I was browsing for DVDs on a cold winter afternoon in one of Beijing’s finer bootleg shops when I came upon three boxed sets of DVDs critical of communism. One of the pirated sets, produced by Turkish presenter Harun Yahya, promised to detail the horrors of communism from an Islamic perspective, another by an American producer chronicled the uncomfortably bloody rise of modern China and the third contained Tiananmen footage from BBC TV News. Presumably the DVD pirates were in it for the money, but were they also unwittingly making China a freer place?
The underground network and commercial resourcefulness of the pirates makes it technically possible for startling and truthful images to be sold more or less in the open in a less-than-open-society. In that sense, lax enforcement of intellectual copyright may inadvertently engender a kind of information freedom and even allow for the infiltration of revolutionary ideas.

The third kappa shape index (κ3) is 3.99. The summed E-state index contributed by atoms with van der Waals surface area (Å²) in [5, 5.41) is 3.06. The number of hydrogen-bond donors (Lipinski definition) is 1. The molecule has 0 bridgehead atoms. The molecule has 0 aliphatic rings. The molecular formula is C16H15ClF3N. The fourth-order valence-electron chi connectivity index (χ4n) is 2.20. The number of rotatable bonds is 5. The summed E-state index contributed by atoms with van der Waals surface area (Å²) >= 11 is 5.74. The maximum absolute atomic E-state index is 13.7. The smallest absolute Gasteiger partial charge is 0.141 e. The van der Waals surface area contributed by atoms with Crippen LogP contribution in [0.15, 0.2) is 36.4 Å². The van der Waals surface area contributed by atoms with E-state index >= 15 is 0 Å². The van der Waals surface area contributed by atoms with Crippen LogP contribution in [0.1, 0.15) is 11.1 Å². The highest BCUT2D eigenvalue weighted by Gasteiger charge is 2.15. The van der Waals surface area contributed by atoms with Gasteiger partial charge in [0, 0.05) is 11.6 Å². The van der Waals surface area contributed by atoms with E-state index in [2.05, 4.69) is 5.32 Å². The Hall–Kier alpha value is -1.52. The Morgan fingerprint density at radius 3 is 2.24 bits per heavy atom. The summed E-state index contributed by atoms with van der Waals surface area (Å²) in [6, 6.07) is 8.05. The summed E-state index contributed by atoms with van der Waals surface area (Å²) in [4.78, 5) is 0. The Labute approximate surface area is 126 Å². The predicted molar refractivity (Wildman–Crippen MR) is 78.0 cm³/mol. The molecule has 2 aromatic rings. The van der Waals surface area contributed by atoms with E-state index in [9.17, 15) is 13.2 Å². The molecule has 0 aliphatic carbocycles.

If so, then the copyright zealots, mostly big US companies, with profit first and foremost on the mind, come down firmly on the side of information control and in that sense side firmly with the Beijing authorities. Subversive access of the sort I had just tapped into would dry up if US anti-piracy efforts were successful.
Read all of Banned and Bootlegged in Beijing.
This is why intellectual freedom is a crucial part of constructive engagement.